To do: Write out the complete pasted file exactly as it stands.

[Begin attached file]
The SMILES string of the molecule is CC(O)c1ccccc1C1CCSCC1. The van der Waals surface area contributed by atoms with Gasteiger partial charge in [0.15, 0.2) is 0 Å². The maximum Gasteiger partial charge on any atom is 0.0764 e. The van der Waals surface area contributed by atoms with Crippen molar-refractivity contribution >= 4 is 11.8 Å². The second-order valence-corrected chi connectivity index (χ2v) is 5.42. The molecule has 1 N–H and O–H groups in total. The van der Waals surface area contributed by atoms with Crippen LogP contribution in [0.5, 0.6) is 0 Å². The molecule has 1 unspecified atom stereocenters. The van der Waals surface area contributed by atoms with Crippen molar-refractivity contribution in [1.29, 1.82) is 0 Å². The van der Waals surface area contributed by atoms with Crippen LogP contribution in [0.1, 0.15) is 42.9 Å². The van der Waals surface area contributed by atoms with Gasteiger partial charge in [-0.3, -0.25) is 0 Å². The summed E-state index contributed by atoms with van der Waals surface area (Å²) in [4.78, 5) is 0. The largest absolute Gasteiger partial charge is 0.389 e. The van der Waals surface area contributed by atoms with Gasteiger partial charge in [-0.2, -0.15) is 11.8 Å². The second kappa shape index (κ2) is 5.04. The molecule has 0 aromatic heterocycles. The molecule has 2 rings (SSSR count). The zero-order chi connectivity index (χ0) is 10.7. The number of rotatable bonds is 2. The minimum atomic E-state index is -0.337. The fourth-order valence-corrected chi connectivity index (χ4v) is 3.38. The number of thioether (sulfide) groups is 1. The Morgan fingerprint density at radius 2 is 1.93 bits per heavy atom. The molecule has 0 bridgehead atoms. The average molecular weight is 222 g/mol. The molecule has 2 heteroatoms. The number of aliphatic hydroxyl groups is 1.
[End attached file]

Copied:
The SMILES string of the molecule is CC(O)c1ccccc1C1CCSCC1. The van der Waals surface area contributed by atoms with Gasteiger partial charge in [0.15, 0.2) is 0 Å². The maximum Gasteiger partial charge on any atom is 0.0764 e. The van der Waals surface area contributed by atoms with Crippen molar-refractivity contribution >= 4 is 11.8 Å². The second-order valence-corrected chi connectivity index (χ2v) is 5.42. The molecule has 1 N–H and O–H groups in total. The van der Waals surface area contributed by atoms with Crippen LogP contribution in [0.5, 0.6) is 0 Å². The molecule has 1 unspecified atom stereocenters. The van der Waals surface area contributed by atoms with Crippen molar-refractivity contribution in [1.29, 1.82) is 0 Å². The van der Waals surface area contributed by atoms with Crippen LogP contribution in [0.1, 0.15) is 42.9 Å². The van der Waals surface area contributed by atoms with Gasteiger partial charge in [-0.3, -0.25) is 0 Å². The summed E-state index contributed by atoms with van der Waals surface area (Å²) in [4.78, 5) is 0. The largest absolute Gasteiger partial charge is 0.389 e. The van der Waals surface area contributed by atoms with Gasteiger partial charge in [-0.2, -0.15) is 11.8 Å². The second kappa shape index (κ2) is 5.04. The molecule has 0 aromatic heterocycles. The molecule has 2 rings (SSSR count). The zero-order chi connectivity index (χ0) is 10.7. The number of rotatable bonds is 2. The minimum atomic E-state index is -0.337. The fourth-order valence-corrected chi connectivity index (χ4v) is 3.38. The number of thioether (sulfide) groups is 1. The Morgan fingerprint density at radius 2 is 1.93 bits per heavy atom. The molecule has 0 bridgehead atoms. The average molecular weight is 222 g/mol. The molecule has 2 heteroatoms. The number of aliphatic hydroxyl groups is 1.